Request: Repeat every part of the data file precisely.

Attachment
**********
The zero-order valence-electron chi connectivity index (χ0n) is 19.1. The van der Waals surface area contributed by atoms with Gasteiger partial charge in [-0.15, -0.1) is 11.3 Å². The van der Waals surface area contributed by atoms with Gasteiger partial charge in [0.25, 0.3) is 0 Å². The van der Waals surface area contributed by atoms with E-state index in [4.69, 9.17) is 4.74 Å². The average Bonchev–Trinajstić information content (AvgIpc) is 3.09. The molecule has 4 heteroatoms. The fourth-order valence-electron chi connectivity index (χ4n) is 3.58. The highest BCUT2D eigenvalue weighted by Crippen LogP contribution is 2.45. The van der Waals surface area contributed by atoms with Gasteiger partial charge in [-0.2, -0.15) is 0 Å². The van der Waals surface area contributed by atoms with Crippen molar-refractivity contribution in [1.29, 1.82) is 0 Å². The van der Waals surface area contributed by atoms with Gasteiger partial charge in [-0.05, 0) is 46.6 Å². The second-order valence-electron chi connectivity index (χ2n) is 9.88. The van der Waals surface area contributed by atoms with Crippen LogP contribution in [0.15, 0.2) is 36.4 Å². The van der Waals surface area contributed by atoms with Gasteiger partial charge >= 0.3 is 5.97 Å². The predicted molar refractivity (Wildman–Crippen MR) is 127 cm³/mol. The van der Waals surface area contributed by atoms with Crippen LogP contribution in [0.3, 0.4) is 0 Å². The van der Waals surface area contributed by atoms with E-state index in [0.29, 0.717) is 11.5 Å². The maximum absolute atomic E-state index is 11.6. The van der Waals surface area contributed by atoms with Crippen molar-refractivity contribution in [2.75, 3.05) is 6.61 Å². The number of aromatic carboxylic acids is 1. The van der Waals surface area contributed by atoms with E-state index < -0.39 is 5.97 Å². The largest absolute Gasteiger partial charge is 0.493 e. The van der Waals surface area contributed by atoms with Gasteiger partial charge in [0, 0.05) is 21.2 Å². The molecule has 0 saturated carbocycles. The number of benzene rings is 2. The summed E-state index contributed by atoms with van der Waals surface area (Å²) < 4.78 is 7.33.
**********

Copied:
The zero-order valence-electron chi connectivity index (χ0n) is 19.1. The van der Waals surface area contributed by atoms with Gasteiger partial charge in [-0.15, -0.1) is 11.3 Å². The van der Waals surface area contributed by atoms with Gasteiger partial charge in [0.25, 0.3) is 0 Å². The van der Waals surface area contributed by atoms with E-state index in [4.69, 9.17) is 4.74 Å². The average Bonchev–Trinajstić information content (AvgIpc) is 3.09. The molecule has 4 heteroatoms. The fourth-order valence-electron chi connectivity index (χ4n) is 3.58. The highest BCUT2D eigenvalue weighted by Crippen LogP contribution is 2.45. The van der Waals surface area contributed by atoms with Gasteiger partial charge in [-0.2, -0.15) is 0 Å². The van der Waals surface area contributed by atoms with Crippen molar-refractivity contribution in [1.29, 1.82) is 0 Å². The van der Waals surface area contributed by atoms with Gasteiger partial charge in [-0.05, 0) is 46.6 Å². The second-order valence-electron chi connectivity index (χ2n) is 9.88. The van der Waals surface area contributed by atoms with Crippen LogP contribution in [0.15, 0.2) is 36.4 Å². The van der Waals surface area contributed by atoms with Gasteiger partial charge >= 0.3 is 5.97 Å². The predicted molar refractivity (Wildman–Crippen MR) is 127 cm³/mol. The van der Waals surface area contributed by atoms with Crippen LogP contribution in [0.3, 0.4) is 0 Å². The van der Waals surface area contributed by atoms with E-state index in [0.29, 0.717) is 11.5 Å². The maximum absolute atomic E-state index is 11.6. The van der Waals surface area contributed by atoms with Crippen molar-refractivity contribution in [2.75, 3.05) is 6.61 Å². The number of aromatic carboxylic acids is 1. The van der Waals surface area contributed by atoms with E-state index < -0.39 is 5.97 Å². The largest absolute Gasteiger partial charge is 0.493 e. The van der Waals surface area contributed by atoms with Gasteiger partial charge in [0, 0.05) is 21.2 Å². The molecule has 0 saturated carbocycles. The number of benzene rings is 2. The summed E-state index contributed by atoms with van der Waals surface area (Å²) < 4.78 is 7.33.